LADIES' day at Worcester Racecourse is so much more than just another race day.

It seems to attract larger crowds each year and the statistics tell us many of these people only come racing once a year, representing on the whole a different type of audience to other meetings.

It’s also important to remember year on year the numbers of people who dress in their finery and come out to enjoy themselves not only support the racecourse’s biggest day but also many of the local restaurants, bars, shops, hotels, car parks and other attractions in Worcester over the weekend.

Nor must the generosity of the many racegoers who contributed to the incredible £25,000 raised for St Richard’s Hospice on ladies' day go unmentioned.

On a day when 2,000 spears of locally-grown asparagus were consumed, 100kg of seafood was prepared, 1,000 scones and 1,500 pies were enjoyed, the racing highlight was undoubtedly the victory of Her Majesty The Queen’s homebred Take to Heart in the concluding maiden hurdle.

The gelding by Sakhee, who has previously been placed in all his six races bar one, led for much of the race and won by a clear 15-length margin under Nico de Boinville.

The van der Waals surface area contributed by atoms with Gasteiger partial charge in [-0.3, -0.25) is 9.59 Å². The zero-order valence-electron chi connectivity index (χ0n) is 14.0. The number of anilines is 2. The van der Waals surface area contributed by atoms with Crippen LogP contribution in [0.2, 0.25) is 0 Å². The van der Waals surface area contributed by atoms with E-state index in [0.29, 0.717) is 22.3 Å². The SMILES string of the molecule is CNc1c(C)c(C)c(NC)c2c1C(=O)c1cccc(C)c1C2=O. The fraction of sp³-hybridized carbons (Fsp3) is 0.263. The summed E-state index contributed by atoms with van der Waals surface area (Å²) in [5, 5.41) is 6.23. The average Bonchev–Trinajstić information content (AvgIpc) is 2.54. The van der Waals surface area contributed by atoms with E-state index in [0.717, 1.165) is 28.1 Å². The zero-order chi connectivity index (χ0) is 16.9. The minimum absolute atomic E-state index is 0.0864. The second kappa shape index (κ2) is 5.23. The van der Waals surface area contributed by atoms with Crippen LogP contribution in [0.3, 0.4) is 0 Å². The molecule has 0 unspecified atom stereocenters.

The race was a qualifier for our summer Fixed Brush Hurdle Series, giving Take to Heart automatic eligibility for the £25,000 final in October.

You have to look back to 2014 to find the Queen’s last runner at Worcester.

Also bred by Her Majesty and trained by Nicky Henderson Special Agent won a bumper at the course on ladies' day in June that year, similarly coinciding with Derby Day.

On that occasion, when I sent the photograph of Special Agent to the Queen as I do for all our winning owners, I received communication back thanking me and saying Her Majesty had enjoyed watching the race from the Royal Box at Epsom.

By contrast the £9,000 Sparkling Anja Potze Fine Jewellery handicap hurdle was won by permit trainer and owner Rosemary Gasson from Banbury with Mr McGuiness who was 2lb out of the weights.

The decent quality field featured three previous course winners, including Slim Pickens trained locally in Claines by Dr Richard Newland.

Horse power meets steam power at the races on Wednesday afternoon when we stage the annual Severn Valley Railway Charitable Trust race day.

The two race days held in aid of the trust in 2015 and 2016 raised between them an amazing £45,000.

That has gone towards the restoration of historically-important trains and carriages, building new facilities and funding the Heritage Skills Training Academy, helping to ensure the Severn Valley Railway will be here for future generations to enjoy.

It never ceases to amaze me just how generous people are and how much a race day can help to raise for a wide variety of very worthy local charities.

The first race is due off on Wednesday at 2.20pm.